Fake turbo kits reviewed: garbage, trash, and hogwash

Anyone who loves the thrill of automotive passion admires the sound of a turbocharger. The whistle created during a high PSI boost is euphoric, and yet some want to try and imitate this beautiful audible gift. Let me introduce you to the "turbo whistler", a.k.a. the fake turbo sound kit. There is many ways to imitate the sounds of a turbo vehicle, and in this article we will discuss each method. Two of them imitate the boosting sound by placing placebos in the exhaust system, and the third creates a simulated whoosh of air as created by a blow off valve by using an electronic speaker system. All of them are lame, and will mark you as a poser. Heed my warning, this novelty items are not going to impress anyone.

The first version and most popular is a product called the "turbo whistler". We will call this one by a fictional character name, "garbage". This lame device is nothing more than a cone that visibly bolts on to the end of any exhaust system, similar to a "whistler tip" but with a more turbo oriented sound. The air flowing through the exhaust hits the cone, and walla; instant turbo sounds. The bad part is that this lame device doesn't even sound like a turbo, but more like a leaky tire or bad differential. Not only is it highly visible, it technically reduces performance by adding a minimal amount of back pressure to the exhaust system.

Video content: Fake turbo sound kit #1 "turbo whistler"

The second type of fake turbo sound kit is an actual muffler with a fan built right into the tip known as a muffler spinner. Just for fun, its fictional character's name will be "trash". This fan has a noise bearing that activates when the exhaust pressure moves the blades. A whizzing sound accompanied by the swirling fan noise created during down spool is emulated. This one is by far superior to the whistler type, as it's hidden and accurately simulates all sounds created by a turbo. However, even though it is superior it sound it has a manufacturing flaw that becomes extremely dangerous. After continued use, the bearing gives out and the nut will come flying off the spinner. If you're traveling at speed, you had better have good insurance because it's going to damage the following vehicle. Sounds cool, looks great, but can be deadly. This is not just dangerous and a waste of money, but it's also totally lame and will mark you as a poser should your dirty little secret be discovered; chance are that it will. The following video is just a sample of an exhaust spinner, as the turbo spinner was so lame it never even made it to YouTube videos.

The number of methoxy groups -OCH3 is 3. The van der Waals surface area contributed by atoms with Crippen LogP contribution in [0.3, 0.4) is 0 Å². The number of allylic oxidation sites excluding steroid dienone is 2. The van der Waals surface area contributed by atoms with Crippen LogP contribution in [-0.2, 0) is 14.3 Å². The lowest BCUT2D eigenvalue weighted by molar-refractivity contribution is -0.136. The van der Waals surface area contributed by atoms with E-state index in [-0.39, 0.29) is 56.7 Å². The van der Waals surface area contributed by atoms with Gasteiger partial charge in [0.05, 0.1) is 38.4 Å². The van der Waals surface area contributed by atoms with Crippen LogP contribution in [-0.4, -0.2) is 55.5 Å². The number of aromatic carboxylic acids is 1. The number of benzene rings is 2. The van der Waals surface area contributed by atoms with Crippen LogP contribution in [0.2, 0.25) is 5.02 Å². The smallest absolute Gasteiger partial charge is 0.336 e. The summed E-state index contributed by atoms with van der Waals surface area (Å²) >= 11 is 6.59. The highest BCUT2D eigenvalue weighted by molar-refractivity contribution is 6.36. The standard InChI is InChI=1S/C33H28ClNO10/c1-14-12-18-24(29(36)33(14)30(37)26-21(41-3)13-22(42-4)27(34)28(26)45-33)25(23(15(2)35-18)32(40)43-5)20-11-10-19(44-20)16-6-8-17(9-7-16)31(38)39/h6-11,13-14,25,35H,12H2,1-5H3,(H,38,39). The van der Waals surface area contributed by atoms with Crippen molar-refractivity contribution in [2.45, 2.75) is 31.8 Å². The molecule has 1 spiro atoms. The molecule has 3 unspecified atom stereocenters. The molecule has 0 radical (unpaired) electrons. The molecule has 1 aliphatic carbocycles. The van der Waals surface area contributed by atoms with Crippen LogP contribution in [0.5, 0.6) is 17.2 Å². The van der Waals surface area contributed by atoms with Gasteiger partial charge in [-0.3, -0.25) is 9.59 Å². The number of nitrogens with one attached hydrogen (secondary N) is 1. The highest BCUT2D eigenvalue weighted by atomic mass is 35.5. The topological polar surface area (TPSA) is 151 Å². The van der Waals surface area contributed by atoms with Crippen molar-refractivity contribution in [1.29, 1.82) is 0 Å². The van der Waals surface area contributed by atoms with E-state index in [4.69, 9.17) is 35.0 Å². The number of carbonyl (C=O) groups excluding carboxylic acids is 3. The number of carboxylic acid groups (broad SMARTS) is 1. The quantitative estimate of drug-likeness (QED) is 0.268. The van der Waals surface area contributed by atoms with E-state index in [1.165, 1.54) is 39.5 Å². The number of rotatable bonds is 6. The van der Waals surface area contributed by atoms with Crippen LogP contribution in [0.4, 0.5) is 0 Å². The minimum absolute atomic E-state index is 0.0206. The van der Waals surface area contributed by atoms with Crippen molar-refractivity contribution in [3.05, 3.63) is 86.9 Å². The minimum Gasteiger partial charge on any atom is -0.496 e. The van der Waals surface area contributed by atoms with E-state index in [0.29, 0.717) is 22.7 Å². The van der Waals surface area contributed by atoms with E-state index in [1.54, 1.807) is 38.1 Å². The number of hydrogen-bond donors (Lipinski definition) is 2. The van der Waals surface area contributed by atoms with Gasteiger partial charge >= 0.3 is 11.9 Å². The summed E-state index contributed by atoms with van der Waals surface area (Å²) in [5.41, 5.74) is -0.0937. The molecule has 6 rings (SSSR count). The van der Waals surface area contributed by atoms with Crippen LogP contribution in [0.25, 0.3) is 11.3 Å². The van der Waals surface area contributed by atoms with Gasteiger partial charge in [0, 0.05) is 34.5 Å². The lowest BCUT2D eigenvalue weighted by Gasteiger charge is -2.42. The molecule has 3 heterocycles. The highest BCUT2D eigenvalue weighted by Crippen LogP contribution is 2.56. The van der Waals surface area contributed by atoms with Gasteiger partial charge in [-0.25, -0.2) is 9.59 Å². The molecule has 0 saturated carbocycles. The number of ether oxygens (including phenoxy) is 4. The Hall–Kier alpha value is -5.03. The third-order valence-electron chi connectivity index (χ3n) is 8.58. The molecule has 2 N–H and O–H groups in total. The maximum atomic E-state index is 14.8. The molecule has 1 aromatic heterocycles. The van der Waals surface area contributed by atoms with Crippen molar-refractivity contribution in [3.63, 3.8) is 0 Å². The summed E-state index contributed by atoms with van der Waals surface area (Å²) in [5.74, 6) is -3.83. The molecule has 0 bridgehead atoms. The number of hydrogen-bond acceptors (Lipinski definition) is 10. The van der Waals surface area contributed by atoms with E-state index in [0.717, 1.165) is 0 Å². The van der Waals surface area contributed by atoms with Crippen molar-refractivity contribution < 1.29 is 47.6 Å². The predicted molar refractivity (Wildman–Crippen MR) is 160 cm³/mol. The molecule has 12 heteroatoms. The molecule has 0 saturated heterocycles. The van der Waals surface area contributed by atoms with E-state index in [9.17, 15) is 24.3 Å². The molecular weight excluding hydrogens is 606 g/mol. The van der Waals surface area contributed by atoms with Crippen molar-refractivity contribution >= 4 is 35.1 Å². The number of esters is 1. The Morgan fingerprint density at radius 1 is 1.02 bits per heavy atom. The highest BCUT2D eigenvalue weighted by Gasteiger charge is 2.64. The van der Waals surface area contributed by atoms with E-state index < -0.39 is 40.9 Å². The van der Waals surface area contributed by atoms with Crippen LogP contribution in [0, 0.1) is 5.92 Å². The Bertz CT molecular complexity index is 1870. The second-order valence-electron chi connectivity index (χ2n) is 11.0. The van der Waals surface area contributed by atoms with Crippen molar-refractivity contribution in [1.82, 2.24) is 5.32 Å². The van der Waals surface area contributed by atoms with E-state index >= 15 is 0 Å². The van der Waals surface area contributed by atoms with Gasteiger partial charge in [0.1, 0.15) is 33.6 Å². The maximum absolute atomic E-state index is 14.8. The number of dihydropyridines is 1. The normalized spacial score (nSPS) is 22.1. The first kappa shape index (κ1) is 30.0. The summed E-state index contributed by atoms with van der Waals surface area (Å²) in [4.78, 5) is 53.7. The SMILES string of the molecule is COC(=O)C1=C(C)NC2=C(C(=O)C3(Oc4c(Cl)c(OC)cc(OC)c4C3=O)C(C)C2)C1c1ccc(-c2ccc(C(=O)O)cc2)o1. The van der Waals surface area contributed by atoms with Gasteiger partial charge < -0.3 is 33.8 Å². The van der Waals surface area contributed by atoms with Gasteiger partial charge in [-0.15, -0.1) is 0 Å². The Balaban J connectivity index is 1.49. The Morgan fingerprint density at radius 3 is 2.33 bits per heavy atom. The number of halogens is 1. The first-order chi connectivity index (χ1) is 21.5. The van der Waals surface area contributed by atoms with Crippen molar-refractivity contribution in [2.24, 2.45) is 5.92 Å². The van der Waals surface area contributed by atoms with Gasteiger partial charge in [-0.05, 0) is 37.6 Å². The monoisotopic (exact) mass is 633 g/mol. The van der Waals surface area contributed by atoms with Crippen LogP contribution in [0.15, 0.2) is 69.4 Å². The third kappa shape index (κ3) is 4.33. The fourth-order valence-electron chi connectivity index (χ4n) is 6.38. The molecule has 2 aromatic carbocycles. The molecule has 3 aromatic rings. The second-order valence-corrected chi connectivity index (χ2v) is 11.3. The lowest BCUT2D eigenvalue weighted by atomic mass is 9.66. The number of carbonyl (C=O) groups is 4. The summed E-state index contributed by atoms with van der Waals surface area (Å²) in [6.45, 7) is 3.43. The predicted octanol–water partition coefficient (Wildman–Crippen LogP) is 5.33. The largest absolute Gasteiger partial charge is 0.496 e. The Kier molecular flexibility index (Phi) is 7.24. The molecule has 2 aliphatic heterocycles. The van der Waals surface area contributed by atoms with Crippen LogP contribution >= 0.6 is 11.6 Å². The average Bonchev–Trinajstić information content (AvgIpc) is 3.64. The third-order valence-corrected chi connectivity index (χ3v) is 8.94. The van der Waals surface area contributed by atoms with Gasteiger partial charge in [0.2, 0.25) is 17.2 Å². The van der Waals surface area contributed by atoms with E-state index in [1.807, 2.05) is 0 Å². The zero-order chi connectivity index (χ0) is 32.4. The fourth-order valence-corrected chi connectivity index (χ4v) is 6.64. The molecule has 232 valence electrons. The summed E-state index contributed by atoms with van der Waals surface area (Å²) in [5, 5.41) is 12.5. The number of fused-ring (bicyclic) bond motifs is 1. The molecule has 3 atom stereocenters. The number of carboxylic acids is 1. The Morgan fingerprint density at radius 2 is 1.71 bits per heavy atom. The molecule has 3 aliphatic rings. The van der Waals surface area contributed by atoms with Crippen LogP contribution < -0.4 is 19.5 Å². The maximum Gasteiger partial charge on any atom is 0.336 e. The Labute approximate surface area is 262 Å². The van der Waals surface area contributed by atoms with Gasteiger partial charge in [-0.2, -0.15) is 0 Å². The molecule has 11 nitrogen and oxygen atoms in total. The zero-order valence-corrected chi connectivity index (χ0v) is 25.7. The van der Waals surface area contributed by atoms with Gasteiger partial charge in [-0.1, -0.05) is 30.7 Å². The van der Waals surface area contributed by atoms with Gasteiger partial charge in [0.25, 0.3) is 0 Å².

Video content: Fake turbo sound kit #3 "exhaust spinner"

The third fake turbo kit is an actual sound computer and speaker system that emulates the whoosh of a blow off valve. The end of the story must have a character's name, so this one will be called "hogwash". After spooling, the pressure stuck between the turbo and throttle body has nowhere to go. Some choose to run no blow off valve, and just let the pressure shoot back into the turbo which reduces spool but keeps pressure levels high. Others choose to run a blow off valve and discharge the pressure to atmosphere or back into the intake. And then there is the third group, who uses electronic poser-matics and chooses a device to simulate the sound instead of really boosting the vehicle and gaining performance. This by far is the most lame of all fake turbo sound kits.

Video content: Fake turbo sound kit #3 "electronic bov"

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Source: Tampa Sports Car Examiner

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